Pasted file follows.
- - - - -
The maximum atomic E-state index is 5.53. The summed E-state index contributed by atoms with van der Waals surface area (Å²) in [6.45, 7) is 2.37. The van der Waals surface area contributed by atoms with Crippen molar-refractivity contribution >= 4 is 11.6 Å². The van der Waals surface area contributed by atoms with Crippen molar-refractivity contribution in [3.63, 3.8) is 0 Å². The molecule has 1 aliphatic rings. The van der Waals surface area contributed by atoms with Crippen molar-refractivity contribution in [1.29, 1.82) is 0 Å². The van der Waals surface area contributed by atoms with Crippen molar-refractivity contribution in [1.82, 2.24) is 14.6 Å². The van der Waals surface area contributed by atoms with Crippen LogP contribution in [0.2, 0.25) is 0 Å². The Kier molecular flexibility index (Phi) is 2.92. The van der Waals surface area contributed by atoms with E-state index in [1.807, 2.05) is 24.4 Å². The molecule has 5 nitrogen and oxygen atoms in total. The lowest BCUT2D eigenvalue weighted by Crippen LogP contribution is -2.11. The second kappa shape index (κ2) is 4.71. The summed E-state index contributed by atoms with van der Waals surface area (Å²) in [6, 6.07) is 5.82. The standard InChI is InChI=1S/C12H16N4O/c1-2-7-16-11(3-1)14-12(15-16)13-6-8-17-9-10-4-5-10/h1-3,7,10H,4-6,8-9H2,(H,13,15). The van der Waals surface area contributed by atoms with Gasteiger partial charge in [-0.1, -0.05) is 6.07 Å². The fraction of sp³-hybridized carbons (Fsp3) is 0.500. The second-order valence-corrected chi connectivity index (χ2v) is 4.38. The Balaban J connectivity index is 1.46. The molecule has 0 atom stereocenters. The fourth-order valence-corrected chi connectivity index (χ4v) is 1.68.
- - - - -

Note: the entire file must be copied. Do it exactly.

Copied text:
The maximum atomic E-state index is 5.53. The summed E-state index contributed by atoms with van der Waals surface area (Å²) in [6.45, 7) is 2.37. The van der Waals surface area contributed by atoms with Crippen molar-refractivity contribution >= 4 is 11.6 Å². The van der Waals surface area contributed by atoms with Crippen molar-refractivity contribution in [3.63, 3.8) is 0 Å². The molecule has 1 aliphatic rings. The van der Waals surface area contributed by atoms with Crippen molar-refractivity contribution in [1.29, 1.82) is 0 Å². The van der Waals surface area contributed by atoms with Crippen molar-refractivity contribution in [1.82, 2.24) is 14.6 Å². The van der Waals surface area contributed by atoms with Crippen LogP contribution in [0.2, 0.25) is 0 Å². The Kier molecular flexibility index (Phi) is 2.92. The van der Waals surface area contributed by atoms with E-state index in [1.807, 2.05) is 24.4 Å². The molecule has 5 nitrogen and oxygen atoms in total. The lowest BCUT2D eigenvalue weighted by Crippen LogP contribution is -2.11. The second kappa shape index (κ2) is 4.71. The summed E-state index contributed by atoms with van der Waals surface area (Å²) in [6, 6.07) is 5.82. The standard InChI is InChI=1S/C12H16N4O/c1-2-7-16-11(3-1)14-12(15-16)13-6-8-17-9-10-4-5-10/h1-3,7,10H,4-6,8-9H2,(H,13,15). The van der Waals surface area contributed by atoms with Gasteiger partial charge in [-0.1, -0.05) is 6.07 Å². The fraction of sp³-hybridized carbons (Fsp3) is 0.500. The second-order valence-corrected chi connectivity index (χ2v) is 4.38. The Balaban J connectivity index is 1.46. The molecule has 0 atom stereocenters. The fourth-order valence-corrected chi connectivity index (χ4v) is 1.68.